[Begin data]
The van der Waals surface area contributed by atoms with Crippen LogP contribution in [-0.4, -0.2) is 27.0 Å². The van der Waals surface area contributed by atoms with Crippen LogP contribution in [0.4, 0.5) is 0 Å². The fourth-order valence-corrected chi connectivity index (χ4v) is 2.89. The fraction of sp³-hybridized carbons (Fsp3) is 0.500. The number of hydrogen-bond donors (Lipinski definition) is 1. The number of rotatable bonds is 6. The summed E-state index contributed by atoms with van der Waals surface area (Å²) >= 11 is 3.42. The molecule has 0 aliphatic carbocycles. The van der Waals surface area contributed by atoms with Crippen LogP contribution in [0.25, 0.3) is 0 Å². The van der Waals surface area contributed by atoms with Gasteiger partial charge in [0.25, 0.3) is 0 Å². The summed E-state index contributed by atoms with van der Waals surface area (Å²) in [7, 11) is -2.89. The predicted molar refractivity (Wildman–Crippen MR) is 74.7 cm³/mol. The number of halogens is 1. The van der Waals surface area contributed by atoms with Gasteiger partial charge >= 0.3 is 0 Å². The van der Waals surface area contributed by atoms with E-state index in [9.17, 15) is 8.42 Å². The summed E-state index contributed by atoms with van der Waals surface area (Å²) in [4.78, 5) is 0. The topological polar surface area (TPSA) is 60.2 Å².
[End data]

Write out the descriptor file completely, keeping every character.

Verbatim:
The van der Waals surface area contributed by atoms with Crippen LogP contribution in [-0.4, -0.2) is 27.0 Å². The van der Waals surface area contributed by atoms with Crippen LogP contribution in [0.4, 0.5) is 0 Å². The fourth-order valence-corrected chi connectivity index (χ4v) is 2.89. The fraction of sp³-hybridized carbons (Fsp3) is 0.500. The number of hydrogen-bond donors (Lipinski definition) is 1. The number of rotatable bonds is 6. The summed E-state index contributed by atoms with van der Waals surface area (Å²) >= 11 is 3.42. The molecule has 0 aliphatic carbocycles. The van der Waals surface area contributed by atoms with Crippen LogP contribution in [0.25, 0.3) is 0 Å². The van der Waals surface area contributed by atoms with Gasteiger partial charge in [0.25, 0.3) is 0 Å². The summed E-state index contributed by atoms with van der Waals surface area (Å²) in [7, 11) is -2.89. The predicted molar refractivity (Wildman–Crippen MR) is 74.7 cm³/mol. The number of halogens is 1. The van der Waals surface area contributed by atoms with Gasteiger partial charge >= 0.3 is 0 Å². The van der Waals surface area contributed by atoms with E-state index in [9.17, 15) is 8.42 Å². The summed E-state index contributed by atoms with van der Waals surface area (Å²) in [4.78, 5) is 0. The topological polar surface area (TPSA) is 60.2 Å².